Astrogator's Logs

New Words, New Worlds
Artist, Heather Oliver             

Archive for February, 2016

Drums in the Deep: A Ninth Planet?

Tuesday, February 2nd, 2016


[Click images to embiggen]

From the first moment humans looked at the sky, their eyes — with or without aids — could see five wanderers against the celestial backdrop: Mercury, fleetingly visible outside the Sun’s glare; Venus, so bright it can cast a shadow (Eosphóros at dawn, Phósphoros at dusk); Mars, its brick-reddish hue apparent even at aphelion; Jupiter, second to Venus in brightness; and Saturn, about as dim as Mercury – though someone with exceptional vision might just discern the slightly elongated shape that would later prove to be its rings.

And there the count of the solar family remained until the late 18th century, when telescopes and the mathematics of trajectories got sophisticated enough to enable astronomers to make and test predictions. At that point, the Herschel siblings established that Uranus was not a star but the planet next out from Saturn. A little less than a century later, Le Verrier noticed the “tugs” at Uranus’ orbit. Based on these, he predicted, then visually found, Neptune. But Neptune’s orbit showed irregularities also, plus its mass did not totally account for the Uranian perturbations either.

So the search started for Planet X (pedantically speaking it should have been IX, but X is the standard denotation for an unknown). And that’s when things stopped being simple.

The next iteration of the methods that had added Uranus and Nepture to the solar herd yielded Pluto. The problem with Pluto, which led to its eventual dethronement as a planet, is that there are many Pluto-sized planetesimals in the asteroid and Kuiper belts and in the Oort cloud — several with accompanying moons, like Pluto has Charon. Amusingly, many carry names of female gods or heroes and/or from mythologies beyond the Roman in a belated effort to change the heavily skewed naming ratio of the major planets.

So either Pluto of tiny mass and eccentric orbit did not deserve the distinction of being called a planet – or Vesta, Ceres, Eris, Sedna et al had to be included in the roster (side note for SFF doofs like me: Eris, named after the goddess of discord, was originally called Xena; its attendant moon is officially called Dysnomia, the Greek term for Lawless… as in Lucy Lawless, who played Xena the Warrior Princess; personally, I think they should have stuck with Xena and Gabrielle, but I’ll admit to some lack of objectivity). To the relief of both astronomers and astrologers, scientists drew the line at entities so small that, even if they’ve attained roundness, don’t have the oomph to either fling or pull planetesimals in their vicinity.

Yet the idea of a giant planet or brown dwarf hiding in the outer darkness has too strong a hold on our imagination. Starting with paleontologists Raup and Sepkoski, scientists proposed such a distant lurker whose orbital movement might have caused impact events resulting in the mass extinctions that occur on Earth about every 27 million years. For obvious reasons, they called this hypothetical planet Nemesis (Retribution). The long, systematic hunts for Nemesis yielded nothing except the conclusion that nothing larger than Saturn is rolling for several thousand AUs beyond Neptune. That’s disappointing, but there’s a large size gap between Saturn and Pluto where a respectably sized outcast can still dwell.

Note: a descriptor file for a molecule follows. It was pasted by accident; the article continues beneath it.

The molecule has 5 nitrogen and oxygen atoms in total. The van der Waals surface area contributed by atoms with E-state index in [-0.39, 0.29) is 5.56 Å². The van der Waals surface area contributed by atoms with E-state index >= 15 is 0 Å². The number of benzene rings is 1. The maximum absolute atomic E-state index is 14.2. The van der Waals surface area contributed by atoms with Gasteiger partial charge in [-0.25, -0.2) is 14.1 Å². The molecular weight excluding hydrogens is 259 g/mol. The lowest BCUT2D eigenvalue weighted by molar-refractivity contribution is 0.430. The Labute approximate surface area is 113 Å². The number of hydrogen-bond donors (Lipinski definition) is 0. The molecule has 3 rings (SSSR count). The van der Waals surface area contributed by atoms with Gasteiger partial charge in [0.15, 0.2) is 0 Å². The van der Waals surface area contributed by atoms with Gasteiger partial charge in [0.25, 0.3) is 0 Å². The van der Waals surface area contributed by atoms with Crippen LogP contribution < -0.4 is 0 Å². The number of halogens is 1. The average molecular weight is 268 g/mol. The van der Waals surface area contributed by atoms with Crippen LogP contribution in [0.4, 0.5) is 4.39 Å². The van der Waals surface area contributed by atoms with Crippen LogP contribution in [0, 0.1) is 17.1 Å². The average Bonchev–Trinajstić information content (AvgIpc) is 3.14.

The productive game of checking for orbit irregularities and sweeping/herding behavior got applied again recently, when several astronomers (first Sheppard and Trujillo, then Batygin and Brown – all Kuiper aficionados and decisive influences in demoting Pluto) noticed a pattern in six “sednoids” – largish denizens of the Kuiper belt. Their behavior indicated that they had been disturbed by something large. So Brown and his collaborators fed the pertinent details to a simulator… and out popped the prediction of a planet at least 10 times as massive as Earth (i. e. Neptune-sized) with a highly eccentric, off-center orbit – a victim and survivor of ejection from the inner regions of the solar system during the early stages of its formation.

Brown was meticulous in exploring and evaluating all other possible explanations of the planetesimal disturbance pattern, just as Boyajian and her co-authors did with the anomalous brightness dips of KIC 8462852. The hypothesis of a Neptune-sized planet at that region passes the Occam’s razor criterion. But only one thing will make Planet Nine move from hypothetical to real: seeing it with a telescope. So some astronomers have been sweeping the starry dark with high-powered wide-field telescopes, while others have been comparing time-lapse photos to see if a bright needle has moved relative to the rest of the haystack.

If Planet Nine proves to be real, it will give us important insights into the workings of our solar system and will help us judge how unusual it is compared to other systems found by the industrious Kepler telescope. And if its existence is confirmed, the arguments about its specific details will pale in comparison with those over what to name it. Some want it called Jehosaphat; others, Janus. But I propose Tiamat, the exiled Great Goddess of the Deep.

Orbits Planet X

Primary sources

Trujillo, Chadwick A.; Sheppard, Scott S. (2014). A Sedna-like body with a perihelion of 80 astronomical units. Nature 507: 471.

Batygin, Konstantin; Brown, Michael E. (2016). Evidence for a distant giant planet in the Solar system. The Astronomical Journal 151: 22.

Related article

Starry, Starry Night

Images: Top, current view of the solar system (credit: NASA’s Space Place via; bottom, the predicted orbit of Planet Nine (credit: (data) JPL; Batygin and Brown/Caltech; (diagram) A. Cuadra/Science)